By Tom Granahan
Recently, two surveys were unveiled on the same day – within nine minutes of each other, no less - attempting to put into perspective how Americans feel about the use of nukes for power. Their conclusions? Wildly different.
One, from the “nonpartisan” Civil Society Institute (aren’t they even partisan to civil folks?), showed nuclear power is viewed in a deeply skeptical way by a "strong and strikingly bipartisan majority" of Americans. The other, from the Clean and Safe Energy Coalition, showed “strong support among Americans for nuclear energy.” This group went even further, saying the poll revealed a dearth of knowledge among those that are helping to shape opinion on nuclear energy. In other words, many of the loudmouths on the issue haven’t a clue what they’re talking about.
So, who to believe? For starters, it’s safe to say that if you have a strong feeling about this one way or another, survey results aren’t going to change your mind. Reasonable people can make very persuasive arguments for whatever dog they have in this fight, and reasonable people can pretty much ignore those arguments because they’re so set in their own beliefs. Happens every day.
Second, as we all know, these surveys can be structured in such a way that a respondent’s answers are skewed to the point of being almost invalid. For instance, CSI touts that in its survey only 8% of Americans have “no concern about increased U.S. reliance on nuclear power.” No concern? None, nada, zero? That’s a pretty tough hurdle to clear. No matter how strongly you support nuclear, you have to concede there are risks involved. Meanwhile, the CASEnergy poll pointed out that, “after people heard several sentences about nuclear energy, nuclear’s net favorability doubled.” Did I mention that CASEnergy is a pro-nuclear group? I’m guessing those extra few sentences didn’t touch on Three Mile Island, Chernobyl or terrorism, not to mention the sight of a cooling tower up the block.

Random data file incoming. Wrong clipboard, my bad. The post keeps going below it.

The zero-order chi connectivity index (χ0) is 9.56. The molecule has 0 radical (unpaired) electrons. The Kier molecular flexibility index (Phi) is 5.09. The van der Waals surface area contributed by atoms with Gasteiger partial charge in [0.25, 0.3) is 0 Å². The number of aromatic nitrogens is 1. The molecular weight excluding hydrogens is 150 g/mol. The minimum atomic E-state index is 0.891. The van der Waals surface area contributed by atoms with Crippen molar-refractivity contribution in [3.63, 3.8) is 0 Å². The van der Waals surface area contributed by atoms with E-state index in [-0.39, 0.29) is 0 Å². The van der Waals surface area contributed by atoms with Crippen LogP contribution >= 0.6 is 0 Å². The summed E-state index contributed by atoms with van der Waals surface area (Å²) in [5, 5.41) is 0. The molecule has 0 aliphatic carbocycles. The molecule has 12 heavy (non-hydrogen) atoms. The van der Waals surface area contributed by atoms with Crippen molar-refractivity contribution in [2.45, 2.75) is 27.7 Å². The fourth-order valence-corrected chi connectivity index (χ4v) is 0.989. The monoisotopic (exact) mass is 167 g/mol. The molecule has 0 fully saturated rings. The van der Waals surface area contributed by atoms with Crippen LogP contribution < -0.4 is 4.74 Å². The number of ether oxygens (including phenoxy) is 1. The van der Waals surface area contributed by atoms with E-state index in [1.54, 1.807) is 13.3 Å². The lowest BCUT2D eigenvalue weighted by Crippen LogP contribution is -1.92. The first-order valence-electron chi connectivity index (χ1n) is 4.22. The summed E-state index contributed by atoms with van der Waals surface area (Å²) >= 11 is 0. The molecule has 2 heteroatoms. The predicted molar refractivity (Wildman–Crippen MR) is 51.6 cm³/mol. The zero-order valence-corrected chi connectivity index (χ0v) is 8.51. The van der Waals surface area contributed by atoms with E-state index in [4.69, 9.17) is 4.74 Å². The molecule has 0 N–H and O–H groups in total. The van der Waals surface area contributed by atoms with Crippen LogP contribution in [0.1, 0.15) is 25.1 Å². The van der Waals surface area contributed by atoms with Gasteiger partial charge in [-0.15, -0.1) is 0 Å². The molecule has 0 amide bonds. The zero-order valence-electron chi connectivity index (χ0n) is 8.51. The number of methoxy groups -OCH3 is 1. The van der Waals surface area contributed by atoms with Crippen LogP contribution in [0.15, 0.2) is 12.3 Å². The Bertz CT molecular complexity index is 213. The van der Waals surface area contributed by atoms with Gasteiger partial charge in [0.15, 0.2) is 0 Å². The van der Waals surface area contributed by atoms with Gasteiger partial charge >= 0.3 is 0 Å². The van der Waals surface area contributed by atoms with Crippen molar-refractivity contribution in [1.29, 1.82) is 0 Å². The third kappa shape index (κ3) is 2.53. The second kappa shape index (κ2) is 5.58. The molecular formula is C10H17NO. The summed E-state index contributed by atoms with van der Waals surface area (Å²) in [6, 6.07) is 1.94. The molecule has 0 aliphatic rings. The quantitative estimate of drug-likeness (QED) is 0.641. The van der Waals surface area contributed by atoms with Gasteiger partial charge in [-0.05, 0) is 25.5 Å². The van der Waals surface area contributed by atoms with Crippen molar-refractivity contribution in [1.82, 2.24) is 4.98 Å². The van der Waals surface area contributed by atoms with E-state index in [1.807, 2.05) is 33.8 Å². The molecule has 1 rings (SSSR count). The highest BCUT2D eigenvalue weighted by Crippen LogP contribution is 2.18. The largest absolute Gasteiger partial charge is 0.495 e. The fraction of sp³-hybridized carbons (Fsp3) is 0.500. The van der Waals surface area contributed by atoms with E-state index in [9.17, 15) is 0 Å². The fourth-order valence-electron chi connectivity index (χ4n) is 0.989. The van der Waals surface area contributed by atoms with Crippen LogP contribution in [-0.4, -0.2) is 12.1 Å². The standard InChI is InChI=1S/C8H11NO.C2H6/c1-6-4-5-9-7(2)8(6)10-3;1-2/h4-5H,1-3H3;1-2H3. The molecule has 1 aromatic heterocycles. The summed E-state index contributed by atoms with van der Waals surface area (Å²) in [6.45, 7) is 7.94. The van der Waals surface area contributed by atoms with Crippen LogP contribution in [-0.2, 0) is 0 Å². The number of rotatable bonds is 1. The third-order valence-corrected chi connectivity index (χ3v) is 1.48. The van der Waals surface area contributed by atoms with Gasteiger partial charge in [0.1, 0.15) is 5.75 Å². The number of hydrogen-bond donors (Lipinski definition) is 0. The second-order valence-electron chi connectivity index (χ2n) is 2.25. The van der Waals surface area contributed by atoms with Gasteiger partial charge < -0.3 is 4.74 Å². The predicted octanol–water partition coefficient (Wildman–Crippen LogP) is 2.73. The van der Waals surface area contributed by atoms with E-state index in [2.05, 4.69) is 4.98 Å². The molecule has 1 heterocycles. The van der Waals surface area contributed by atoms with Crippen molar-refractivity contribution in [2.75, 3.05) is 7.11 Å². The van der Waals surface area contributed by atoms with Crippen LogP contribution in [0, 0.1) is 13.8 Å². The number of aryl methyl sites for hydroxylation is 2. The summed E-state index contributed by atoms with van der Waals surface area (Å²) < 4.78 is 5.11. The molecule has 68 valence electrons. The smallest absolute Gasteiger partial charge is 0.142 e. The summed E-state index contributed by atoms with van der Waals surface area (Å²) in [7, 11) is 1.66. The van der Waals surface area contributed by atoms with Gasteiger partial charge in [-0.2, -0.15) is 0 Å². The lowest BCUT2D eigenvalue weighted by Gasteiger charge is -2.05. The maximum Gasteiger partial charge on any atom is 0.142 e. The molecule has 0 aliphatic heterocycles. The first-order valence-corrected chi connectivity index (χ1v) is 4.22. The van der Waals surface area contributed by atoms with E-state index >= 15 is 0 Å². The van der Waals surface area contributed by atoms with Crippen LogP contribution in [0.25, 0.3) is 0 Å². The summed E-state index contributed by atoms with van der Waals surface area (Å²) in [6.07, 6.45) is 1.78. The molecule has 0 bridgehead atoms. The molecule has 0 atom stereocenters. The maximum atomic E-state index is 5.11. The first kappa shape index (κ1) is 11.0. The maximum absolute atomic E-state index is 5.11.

So, forget the surveys. Perhaps the best way to figure out how we may or may not benefit from the use of nuclear power is to look at other countries that are actually using it on a substantial level. France is one example. The country generates almost 80% of its electricity from nuclear power, versus the 20% we do in the U.S. Sweden gets about half of its power from nuclear, and Germany nearly 30%. (Meanwhile, the Chinese alone are likely to double the world’s nuclear output, and India has plans to dramatically increase its nuclear use in coming decades.)
John Engler, president of the National Association of Manufacturers, recently noted that if the U.S. dismisses the nuclear option and continues to be burdened by fluctuating prices of foreign energy sources, it will undermine our competitive position in the global marketplace. Seems to make sense - even more so given the latest developments out of Iran, which, incidentally, is doing a masterful job of playing to our weaknesses.
Alas, the tide may be turning. Even some in the Green crowd are starting to come around, attracted by the emission-free power of nuclear. With consumers getting whacked by higher gas prices, and the intense criticism being leveled at “Big Oil,” there just might be enough momentum building – regardless of what any survey says - to get the country thinking more seriously about nuclear, a clean, efficient, reliable source of energy.
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Just don’t build it near my house.